Fuel oils are complex mixtures of aliphatic and aromatic hydrocarbons whose exposure potentials are based on the environmental fate of the individual components of the mixtures, particularly n-alkanes, branched alkanes, benzene and alkylbenzenes, naphthalenes, and PAHs.
Fuel oils may enter the water or soil environment as a result of spills during use or transportation or from leaking storage facilities or pipelines. The more volatile components of fuel oils (low molecular weight alkanes) will evaporate from the soil or water and enter the atmosphere where they will be degraded. The higher molecular weight aliphatic components (>C20) of fuel oils have very low water solubility and will not volatilize from soils or surface waters. Consequently, these heavier compounds will remain on the soil or in the water column where they may be adsorbed to particulate organic matter in water or soil and, in water, will settle to the sediment. They will eventually be biodegraded by microorganisms in the soils and sediments. The rate and extent of biodegradation are dependent on the ambient temperature, the presence of a sufficient number of microorganisms capable of metabolizing these hydrocarbons, the amount of aromatic species in a given oil, and the concentration of fuel oil. The aromatic components (benzene and alkylbenzenes) of fuel oils tend to partition into the polar phase of the environment and migrate through the soil to the groundwater. However, these components of fuel oil are also the most biodegradable.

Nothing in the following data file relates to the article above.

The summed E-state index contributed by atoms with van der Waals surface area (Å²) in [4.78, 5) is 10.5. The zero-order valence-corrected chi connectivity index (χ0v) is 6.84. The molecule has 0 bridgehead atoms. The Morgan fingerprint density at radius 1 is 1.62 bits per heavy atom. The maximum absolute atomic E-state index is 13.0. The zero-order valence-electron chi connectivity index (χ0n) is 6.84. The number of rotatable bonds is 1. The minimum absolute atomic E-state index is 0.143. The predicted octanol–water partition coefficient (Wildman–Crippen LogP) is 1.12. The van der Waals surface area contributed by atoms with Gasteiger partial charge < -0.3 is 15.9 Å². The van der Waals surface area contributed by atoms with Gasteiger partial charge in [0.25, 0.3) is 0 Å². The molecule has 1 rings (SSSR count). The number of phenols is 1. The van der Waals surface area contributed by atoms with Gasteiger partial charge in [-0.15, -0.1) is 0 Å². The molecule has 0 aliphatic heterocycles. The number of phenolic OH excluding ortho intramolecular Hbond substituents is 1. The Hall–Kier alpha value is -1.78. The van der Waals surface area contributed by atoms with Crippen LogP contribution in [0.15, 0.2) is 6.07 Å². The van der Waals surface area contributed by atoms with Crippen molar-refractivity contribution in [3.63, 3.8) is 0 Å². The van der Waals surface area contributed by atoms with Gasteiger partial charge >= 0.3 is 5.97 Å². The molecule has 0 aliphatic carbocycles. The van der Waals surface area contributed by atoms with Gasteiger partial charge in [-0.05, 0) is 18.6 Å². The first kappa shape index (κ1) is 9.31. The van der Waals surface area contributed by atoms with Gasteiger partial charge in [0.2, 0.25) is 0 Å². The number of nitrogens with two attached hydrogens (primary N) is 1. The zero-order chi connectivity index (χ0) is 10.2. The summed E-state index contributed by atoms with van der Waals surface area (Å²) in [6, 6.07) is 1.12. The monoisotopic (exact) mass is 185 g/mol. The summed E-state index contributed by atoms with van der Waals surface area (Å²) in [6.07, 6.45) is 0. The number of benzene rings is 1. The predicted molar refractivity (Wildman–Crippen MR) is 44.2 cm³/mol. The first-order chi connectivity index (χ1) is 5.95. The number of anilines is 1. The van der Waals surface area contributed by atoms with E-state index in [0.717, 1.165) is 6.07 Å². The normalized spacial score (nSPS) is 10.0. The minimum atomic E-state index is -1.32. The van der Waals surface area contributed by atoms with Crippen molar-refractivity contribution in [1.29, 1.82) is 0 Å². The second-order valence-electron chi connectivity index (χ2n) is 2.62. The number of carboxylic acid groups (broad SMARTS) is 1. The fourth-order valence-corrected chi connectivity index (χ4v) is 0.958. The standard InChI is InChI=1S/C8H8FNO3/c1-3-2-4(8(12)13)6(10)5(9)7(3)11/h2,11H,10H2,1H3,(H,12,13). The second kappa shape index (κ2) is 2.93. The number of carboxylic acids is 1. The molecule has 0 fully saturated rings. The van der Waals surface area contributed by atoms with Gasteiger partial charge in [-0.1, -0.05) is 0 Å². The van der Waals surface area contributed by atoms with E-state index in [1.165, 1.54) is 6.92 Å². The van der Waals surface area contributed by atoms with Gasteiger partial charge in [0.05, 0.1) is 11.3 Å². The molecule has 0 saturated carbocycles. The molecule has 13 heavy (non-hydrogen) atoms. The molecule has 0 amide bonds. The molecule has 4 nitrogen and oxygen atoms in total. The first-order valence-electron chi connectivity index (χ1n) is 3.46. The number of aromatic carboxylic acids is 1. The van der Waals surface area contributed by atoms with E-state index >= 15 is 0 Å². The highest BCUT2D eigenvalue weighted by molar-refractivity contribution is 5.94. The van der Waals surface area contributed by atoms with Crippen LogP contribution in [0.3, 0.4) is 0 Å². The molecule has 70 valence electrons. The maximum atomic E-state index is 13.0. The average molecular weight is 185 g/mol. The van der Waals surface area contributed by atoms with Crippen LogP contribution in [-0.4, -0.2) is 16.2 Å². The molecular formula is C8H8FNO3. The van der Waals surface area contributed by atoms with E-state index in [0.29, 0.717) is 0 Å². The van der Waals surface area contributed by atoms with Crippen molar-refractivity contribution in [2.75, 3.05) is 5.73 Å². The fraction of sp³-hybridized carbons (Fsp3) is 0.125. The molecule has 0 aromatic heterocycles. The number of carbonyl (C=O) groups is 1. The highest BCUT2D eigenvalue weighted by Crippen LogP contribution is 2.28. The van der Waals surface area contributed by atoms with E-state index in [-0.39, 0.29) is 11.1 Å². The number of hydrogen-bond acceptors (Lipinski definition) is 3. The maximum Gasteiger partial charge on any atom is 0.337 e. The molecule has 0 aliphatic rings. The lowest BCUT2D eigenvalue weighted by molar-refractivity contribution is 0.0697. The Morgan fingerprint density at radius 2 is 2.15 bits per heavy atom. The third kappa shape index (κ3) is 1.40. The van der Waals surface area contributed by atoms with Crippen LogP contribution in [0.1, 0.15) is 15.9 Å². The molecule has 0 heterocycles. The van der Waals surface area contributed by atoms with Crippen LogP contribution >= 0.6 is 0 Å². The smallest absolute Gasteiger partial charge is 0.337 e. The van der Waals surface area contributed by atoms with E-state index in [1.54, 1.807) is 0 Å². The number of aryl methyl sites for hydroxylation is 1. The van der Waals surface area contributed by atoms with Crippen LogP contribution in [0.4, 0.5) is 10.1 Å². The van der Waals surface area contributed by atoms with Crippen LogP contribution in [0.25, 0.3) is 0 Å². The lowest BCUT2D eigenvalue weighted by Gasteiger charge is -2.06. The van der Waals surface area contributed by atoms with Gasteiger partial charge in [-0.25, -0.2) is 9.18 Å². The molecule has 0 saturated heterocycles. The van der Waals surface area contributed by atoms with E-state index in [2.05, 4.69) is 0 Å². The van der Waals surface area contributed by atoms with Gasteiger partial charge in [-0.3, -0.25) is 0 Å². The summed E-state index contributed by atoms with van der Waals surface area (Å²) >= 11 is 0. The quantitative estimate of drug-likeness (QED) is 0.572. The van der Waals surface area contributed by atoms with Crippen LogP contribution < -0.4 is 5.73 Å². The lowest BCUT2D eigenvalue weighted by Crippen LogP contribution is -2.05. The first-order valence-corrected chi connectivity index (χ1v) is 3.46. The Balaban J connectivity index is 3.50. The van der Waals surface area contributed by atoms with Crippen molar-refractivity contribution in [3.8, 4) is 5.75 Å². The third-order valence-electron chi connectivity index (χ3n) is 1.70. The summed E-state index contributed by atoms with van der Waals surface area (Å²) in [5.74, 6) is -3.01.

The National Occupational Exposure Survey conducted by NIOSH between 1980 and 1983 estimated that 96,345 employees were exposed to fuel oil no. 2, 1,526 workers were exposed to fuel oil no. 4, and 1,076,518 employees (including 96,255 females) were exposed to kerosene in the workplace. Worker exposure was most likely in industries associated with machinery and special trade contractors. General population exposure is potentially the greatest for persons living near an area where fuel oils have been dumped and have migrated into the groundwater or when fuel oil vapor has penetrated the soil and may enter basements of buildings.
Agency for Toxic Substances & Disease Registry, Toxicological Profile for Fuel Oils
CASSEN’s Fuel Oil Fingerprint (FTC-9) analysis package analyses samples collected using thermal desorption tubes on our GC/MS systems. We also include the Total Volatile Organic Compounds (TVOC) concentration.